This visually buoyant book may well succeed at redirecting gender expectations—though not bending them.

A BOY LIKE YOU

The title answers a question: What does the world need?

In simple, aphorism-laced language, Murphy offers a positive vision of masculinity that focuses on what he dubs “ ‘inside’ strength”—the sort that privileges kindness, respect for self and for others, knowing when to ask for help, and daring to dream big. He begins with guidelines for right behavior on the playing field (“Say ‘Nice goal!’ and ‘Good try!’ / Don’t say ‘You throw like a girl.’ Ever”). With the heartily welcome reminder that “there’s so much more than sports,” he goes on to suggest that spending time in a garden, kitchen, or science lab, playing music, reading or writing stories can all be just as valid and satisfying. Likewise showing consideration for others, working toward goals, and finally realizing that “the best you / is the you that is ALL you…. / Not a little you and a little someone else.” Harren adds life and color to this earnest but not exactly electrifying advice in vignettes depicting a black lad with mobile features and interracial parents playing or otherwise posing in various settings amid a thoroughly diverse cast of peers, pets, and passersby. The figures, human and otherwise, are rendered with fetching individuality that really comes out in group scenes…particularly on the closing pages, where the illustrator lines up smiling young children, including girls, in informal rows.

This visually buoyant book may well succeed at redirecting gender expectations—though not bending them. (Picture book. 6-8)

Pub Date: July 15, 2019

ISBN: 978-1-53411-046-5

Page Count: 32

Publisher: Sleeping Bear Press

Review Posted Online: May 26, 2019

Kirkus Reviews Issue: June 15, 2019

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The buoyant uplift seems a bit pre-packaged but spot-on nonetheless.

THE WORLD NEEDS MORE PURPLE PEOPLE

A monohued tally of positive character traits.

Purple is a “magic color,” affirm the authors (both actors, though Hart’s name recognition is nowhere near the level of Bell’s), and “purple people” are the sort who ask questions, laugh wholeheartedly, work hard, freely voice feelings and opinions, help those who might “lose” their own voices in the face of unkindness, and, in sum, can “JUST BE (the real) YOU.” Unlike the obsessive protagonist of Victoria Kann’s Pinkalicious franchise, being a purple person has “nothing to do with what you look like”—a point that Wiseman underscores with scenes of exuberantly posed cartoon figures (including versions of the authors) in casual North American attire but sporting a wide range of ages, skin hues, and body types. A crowded playground at the close (no social distancing here) displays all this wholesome behavior in action. Plenty of purple highlights, plus a plethora of broad smiles and wide-open mouths, crank up the visual energy—and if the earnest overall tone doesn’t snag the attention of young audiences, a grossly literal view of the young narrator and a grandparent “snot-out-our-nose laughing” should do the trick. (This book was reviewed digitally with 10.4-by-20.6-inch double-page spreads viewed at 22.2% of actual size.)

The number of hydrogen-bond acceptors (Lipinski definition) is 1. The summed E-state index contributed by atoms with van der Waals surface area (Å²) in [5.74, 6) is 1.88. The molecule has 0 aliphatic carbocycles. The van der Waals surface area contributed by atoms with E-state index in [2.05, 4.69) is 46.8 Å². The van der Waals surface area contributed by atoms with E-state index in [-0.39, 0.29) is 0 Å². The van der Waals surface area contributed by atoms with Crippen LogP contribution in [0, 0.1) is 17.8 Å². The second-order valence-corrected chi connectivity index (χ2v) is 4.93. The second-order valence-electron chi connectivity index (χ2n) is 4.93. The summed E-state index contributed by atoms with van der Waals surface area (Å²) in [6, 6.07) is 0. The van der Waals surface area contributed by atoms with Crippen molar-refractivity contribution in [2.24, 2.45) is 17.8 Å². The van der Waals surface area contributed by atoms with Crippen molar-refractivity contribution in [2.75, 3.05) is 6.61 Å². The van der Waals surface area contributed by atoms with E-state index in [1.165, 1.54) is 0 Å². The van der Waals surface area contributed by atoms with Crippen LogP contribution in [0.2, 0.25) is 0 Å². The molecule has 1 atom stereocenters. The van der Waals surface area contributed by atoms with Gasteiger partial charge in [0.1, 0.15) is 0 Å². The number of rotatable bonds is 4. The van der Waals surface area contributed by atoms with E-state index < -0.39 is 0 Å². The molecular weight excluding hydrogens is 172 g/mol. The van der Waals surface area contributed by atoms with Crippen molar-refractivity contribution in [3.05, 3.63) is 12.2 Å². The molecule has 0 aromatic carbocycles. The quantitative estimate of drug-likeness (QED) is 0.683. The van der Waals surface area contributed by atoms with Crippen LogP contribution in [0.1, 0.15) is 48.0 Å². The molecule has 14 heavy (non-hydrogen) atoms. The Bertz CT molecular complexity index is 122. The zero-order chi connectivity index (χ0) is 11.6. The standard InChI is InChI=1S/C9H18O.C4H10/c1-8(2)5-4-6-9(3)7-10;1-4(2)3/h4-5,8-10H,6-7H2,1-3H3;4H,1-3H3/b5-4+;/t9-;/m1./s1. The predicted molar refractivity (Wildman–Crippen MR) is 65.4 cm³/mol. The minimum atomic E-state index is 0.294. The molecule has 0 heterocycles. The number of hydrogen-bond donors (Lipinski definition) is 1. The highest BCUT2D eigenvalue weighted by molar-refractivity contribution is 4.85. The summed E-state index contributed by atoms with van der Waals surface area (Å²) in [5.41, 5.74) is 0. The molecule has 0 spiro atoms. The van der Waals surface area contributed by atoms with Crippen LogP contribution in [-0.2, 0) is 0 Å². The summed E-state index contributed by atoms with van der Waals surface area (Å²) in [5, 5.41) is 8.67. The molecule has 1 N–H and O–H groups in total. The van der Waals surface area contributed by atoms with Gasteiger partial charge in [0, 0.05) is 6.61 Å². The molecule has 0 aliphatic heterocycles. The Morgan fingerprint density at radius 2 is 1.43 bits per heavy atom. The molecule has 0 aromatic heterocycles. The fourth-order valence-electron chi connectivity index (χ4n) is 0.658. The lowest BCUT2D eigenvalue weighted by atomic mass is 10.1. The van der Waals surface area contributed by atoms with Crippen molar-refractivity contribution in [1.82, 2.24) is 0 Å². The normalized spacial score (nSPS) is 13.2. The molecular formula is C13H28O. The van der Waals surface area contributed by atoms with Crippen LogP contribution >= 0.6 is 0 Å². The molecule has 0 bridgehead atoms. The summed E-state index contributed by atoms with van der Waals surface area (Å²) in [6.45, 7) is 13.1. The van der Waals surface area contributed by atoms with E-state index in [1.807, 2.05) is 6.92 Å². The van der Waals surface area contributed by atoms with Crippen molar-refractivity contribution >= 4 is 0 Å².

The buoyant uplift seems a bit pre-packaged but spot-on nonetheless. (Picture book. 6-8)

Pub Date: June 2, 2020

ISBN: 978-0-593-12196-2

Page Count: 40

Publisher: Random House

Review Posted Online: June 3, 2020

Kirkus Reviews Issue: June 15, 2020

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A lesson that never grows old, enacted with verve by two favorite friends

WAITING IS NOT EASY!

From the Elephant & Piggie series

Gerald the elephant learns a truth familiar to every preschooler—heck, every human: “Waiting is not easy!”

When Piggie cartwheels up to Gerald announcing that she has a surprise for him, Gerald is less than pleased to learn that the “surprise is a surprise.” Gerald pumps Piggie for information (it’s big, it’s pretty, and they can share it), but Piggie holds fast on this basic principle: Gerald will have to wait. Gerald lets out an almighty “GROAN!” Variations on this basic exchange occur throughout the day; Gerald pleads, Piggie insists they must wait; Gerald groans. As the day turns to twilight (signaled by the backgrounds that darken from mauve to gray to charcoal), Gerald gets grumpy. “WE HAVE WASTED THE WHOLE DAY!…And for WHAT!?” Piggie then gestures up to the Milky Way, which an awed Gerald acknowledges “was worth the wait.” Willems relies even more than usual on the slightest of changes in posture, layout and typography, as two waiting figures can’t help but be pretty static. At one point, Piggie assumes the lotus position, infuriating Gerald. Most amusingly, Gerald’s elephantine groans assume weighty physicality in spread-filling speech bubbles that knock Piggie to the ground. And the spectacular, photo-collaged images of the Milky Way that dwarf the two friends makes it clear that it was indeed worth the wait.

A lesson that never grows old, enacted with verve by two favorite friends . (Early reader. 6-8)

Pub Date: Nov. 4, 2014

ISBN: 978-1-4231-9957-1

Page Count: 64

Publisher: Hyperion

Review Posted Online: Nov. 5, 2014

Kirkus Reviews Issue: Nov. 15, 2014

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